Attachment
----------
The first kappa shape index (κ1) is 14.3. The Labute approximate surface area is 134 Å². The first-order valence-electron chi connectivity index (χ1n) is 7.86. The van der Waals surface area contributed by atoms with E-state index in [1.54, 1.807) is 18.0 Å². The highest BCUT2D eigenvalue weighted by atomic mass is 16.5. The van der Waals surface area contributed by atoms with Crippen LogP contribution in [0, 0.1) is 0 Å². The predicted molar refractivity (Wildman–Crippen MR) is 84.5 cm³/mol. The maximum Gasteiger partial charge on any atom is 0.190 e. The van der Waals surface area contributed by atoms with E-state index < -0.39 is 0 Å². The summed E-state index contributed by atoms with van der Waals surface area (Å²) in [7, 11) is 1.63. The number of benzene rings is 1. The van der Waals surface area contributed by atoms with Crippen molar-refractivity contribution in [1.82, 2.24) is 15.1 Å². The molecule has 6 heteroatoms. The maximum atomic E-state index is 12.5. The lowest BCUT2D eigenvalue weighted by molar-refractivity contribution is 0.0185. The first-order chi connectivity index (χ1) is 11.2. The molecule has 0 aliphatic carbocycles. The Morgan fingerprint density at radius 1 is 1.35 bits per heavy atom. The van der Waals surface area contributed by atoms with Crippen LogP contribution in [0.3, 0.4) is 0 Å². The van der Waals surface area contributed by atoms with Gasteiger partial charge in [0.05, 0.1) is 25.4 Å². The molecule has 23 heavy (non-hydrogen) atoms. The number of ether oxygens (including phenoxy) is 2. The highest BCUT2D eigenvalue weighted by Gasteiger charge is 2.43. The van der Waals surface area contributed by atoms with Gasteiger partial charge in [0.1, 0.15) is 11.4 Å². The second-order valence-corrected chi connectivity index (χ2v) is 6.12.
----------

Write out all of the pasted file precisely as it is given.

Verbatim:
The first kappa shape index (κ1) is 14.3. The Labute approximate surface area is 134 Å². The first-order valence-electron chi connectivity index (χ1n) is 7.86. The van der Waals surface area contributed by atoms with E-state index in [1.54, 1.807) is 18.0 Å². The highest BCUT2D eigenvalue weighted by atomic mass is 16.5. The van der Waals surface area contributed by atoms with Crippen LogP contribution in [0, 0.1) is 0 Å². The predicted molar refractivity (Wildman–Crippen MR) is 84.5 cm³/mol. The maximum Gasteiger partial charge on any atom is 0.190 e. The van der Waals surface area contributed by atoms with E-state index < -0.39 is 0 Å². The summed E-state index contributed by atoms with van der Waals surface area (Å²) in [7, 11) is 1.63. The number of benzene rings is 1. The van der Waals surface area contributed by atoms with Crippen molar-refractivity contribution in [1.82, 2.24) is 15.1 Å². The molecule has 6 heteroatoms. The maximum atomic E-state index is 12.5. The lowest BCUT2D eigenvalue weighted by molar-refractivity contribution is 0.0185. The first-order chi connectivity index (χ1) is 11.2. The molecule has 0 aliphatic carbocycles. The Morgan fingerprint density at radius 1 is 1.35 bits per heavy atom. The van der Waals surface area contributed by atoms with Crippen LogP contribution in [0.3, 0.4) is 0 Å². The van der Waals surface area contributed by atoms with Gasteiger partial charge in [0.05, 0.1) is 25.4 Å². The molecule has 23 heavy (non-hydrogen) atoms. The number of ether oxygens (including phenoxy) is 2. The highest BCUT2D eigenvalue weighted by Gasteiger charge is 2.43. The van der Waals surface area contributed by atoms with Gasteiger partial charge in [0.1, 0.15) is 11.4 Å². The second-order valence-corrected chi connectivity index (χ2v) is 6.12.